Five Reasons Why Your Congregation Matters

Five Reasons Why Your Congregation Matters

Of course your congregation matters.  Let’s try to put some reasons for this into words.  Here are five reasons why your congregation matters.

StJohnsReason #1:
  It is a gathering space that allows room for human connection.  For heaven’s sake, we need gathering spaces nowadays.  In our highly individualized existence, it is good to have a single place to come together and share life.  I know that Starbucks and schools can provide the same kind of space, but congregations have an older story to contribute and a more wide open future.  Connect.  Accompany.  Assemble.  Interface, if you will.  Congregations are a wonderful place through which to respondto the ancient question, “Won’t you be my neighbor?”

Reason #2:
Where would your local community be without you?  A 2010 study of congregations in Philadelphia by Dr. Ram Cnaan demonstrated that 12 particular congregations in that city contribute $52 million (yes, million) dollars in annual economic value.  That’s an average of $4.3 million dollars per congregation.  The average congregation in Philadelphia contributes $476,663 annually to the common good.  Your congregation matters because it contributes to life beyond the walls of its building.  Thank you!

Reason #3: 
Do you like music?  Do you like to sing?  Congregations are one of the few public spaces where groups of people have the opportunity to participate in music – listening, performing, offering up voices and instruments with and for others.  Most of us don’t sing at work.  Fewer of us have live music at home.   I suppose if you attend a Chicago Cubs game you might sing the national anthem along with the crowd, but for opportunities for singing and playing music are greatly diminished without the presence of the local congregation.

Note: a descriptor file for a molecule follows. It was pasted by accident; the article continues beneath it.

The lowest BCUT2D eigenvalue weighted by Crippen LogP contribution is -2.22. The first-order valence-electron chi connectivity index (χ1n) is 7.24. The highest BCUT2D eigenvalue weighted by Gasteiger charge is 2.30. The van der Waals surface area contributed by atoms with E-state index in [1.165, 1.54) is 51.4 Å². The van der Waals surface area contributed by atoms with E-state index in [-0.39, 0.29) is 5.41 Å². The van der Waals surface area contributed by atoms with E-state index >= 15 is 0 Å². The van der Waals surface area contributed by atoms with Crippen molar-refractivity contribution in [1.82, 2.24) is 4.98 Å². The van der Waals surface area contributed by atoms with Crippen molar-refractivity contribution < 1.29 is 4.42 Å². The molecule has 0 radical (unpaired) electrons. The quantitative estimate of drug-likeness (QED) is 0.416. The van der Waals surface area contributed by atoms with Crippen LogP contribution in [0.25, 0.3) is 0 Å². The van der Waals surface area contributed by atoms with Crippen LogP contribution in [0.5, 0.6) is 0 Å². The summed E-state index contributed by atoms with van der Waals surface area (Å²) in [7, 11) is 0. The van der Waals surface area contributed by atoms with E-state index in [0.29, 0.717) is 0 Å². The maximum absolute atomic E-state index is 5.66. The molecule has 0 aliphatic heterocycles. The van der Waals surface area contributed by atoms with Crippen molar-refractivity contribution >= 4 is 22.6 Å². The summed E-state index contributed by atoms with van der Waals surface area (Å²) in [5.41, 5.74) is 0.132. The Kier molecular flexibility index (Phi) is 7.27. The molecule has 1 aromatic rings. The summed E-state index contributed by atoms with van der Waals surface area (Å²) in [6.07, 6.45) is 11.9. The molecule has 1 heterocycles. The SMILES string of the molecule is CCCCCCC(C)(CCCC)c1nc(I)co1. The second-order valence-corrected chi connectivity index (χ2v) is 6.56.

Reason #4:  Congregations are places of learning.  Yes, they are places of learning about religious matters.  That alone is of immeasurable value.  Additionally, many of us learn so many other things in congregations:  everything from how to care for other people to how to manage personal finances.  Both formal and informal learning takes place when people assemble as part of congregational life. 

Reason #5: Congregations, whatever the theology of your faith community, represent a reality beyond that which is comfortably apparent.  As Antoine de Saint-Exupery, author of The Little Prince, wrote, “What is essential is invisible to the eye.”  Congregations represent a way of life that resists reductionist explanations of meaning.  Congregations exemplify an ethic that our human experience is broader and brighter than our imagination.  The mystery is deep.  And congregations are the best place to dive into the inscrutability of life. 

These answers are not going to suffice for some of us.  So, why don’t you give it a try?  Ask your small group or your governing board or your worship team – What are five reasons why our congregation matters?

Tim Shapiro